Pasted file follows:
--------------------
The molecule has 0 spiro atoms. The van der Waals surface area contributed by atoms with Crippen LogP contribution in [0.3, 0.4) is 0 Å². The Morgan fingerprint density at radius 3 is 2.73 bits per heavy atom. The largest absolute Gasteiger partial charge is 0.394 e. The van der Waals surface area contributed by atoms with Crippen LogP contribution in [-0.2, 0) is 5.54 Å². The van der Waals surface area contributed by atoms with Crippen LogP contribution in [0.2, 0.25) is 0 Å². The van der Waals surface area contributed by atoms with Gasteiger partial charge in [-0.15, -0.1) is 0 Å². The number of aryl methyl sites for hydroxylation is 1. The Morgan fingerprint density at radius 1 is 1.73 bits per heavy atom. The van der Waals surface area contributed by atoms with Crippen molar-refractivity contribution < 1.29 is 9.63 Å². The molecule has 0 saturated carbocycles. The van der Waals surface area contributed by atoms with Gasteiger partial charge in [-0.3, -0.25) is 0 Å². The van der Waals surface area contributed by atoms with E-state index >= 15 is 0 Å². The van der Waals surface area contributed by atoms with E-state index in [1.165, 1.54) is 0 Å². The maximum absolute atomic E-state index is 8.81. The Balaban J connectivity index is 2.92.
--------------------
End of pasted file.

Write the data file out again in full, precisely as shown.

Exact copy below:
The molecule has 0 spiro atoms. The van der Waals surface area contributed by atoms with Crippen LogP contribution in [0.3, 0.4) is 0 Å². The Morgan fingerprint density at radius 3 is 2.73 bits per heavy atom. The largest absolute Gasteiger partial charge is 0.394 e. The van der Waals surface area contributed by atoms with Crippen LogP contribution in [-0.2, 0) is 5.54 Å². The van der Waals surface area contributed by atoms with Crippen LogP contribution in [0.2, 0.25) is 0 Å². The van der Waals surface area contributed by atoms with Gasteiger partial charge in [-0.15, -0.1) is 0 Å². The number of aryl methyl sites for hydroxylation is 1. The Morgan fingerprint density at radius 1 is 1.73 bits per heavy atom. The van der Waals surface area contributed by atoms with Crippen molar-refractivity contribution < 1.29 is 9.63 Å². The molecule has 0 saturated carbocycles. The van der Waals surface area contributed by atoms with Gasteiger partial charge in [-0.3, -0.25) is 0 Å². The van der Waals surface area contributed by atoms with E-state index >= 15 is 0 Å². The van der Waals surface area contributed by atoms with E-state index in [1.165, 1.54) is 0 Å². The maximum absolute atomic E-state index is 8.81. The Balaban J connectivity index is 2.92.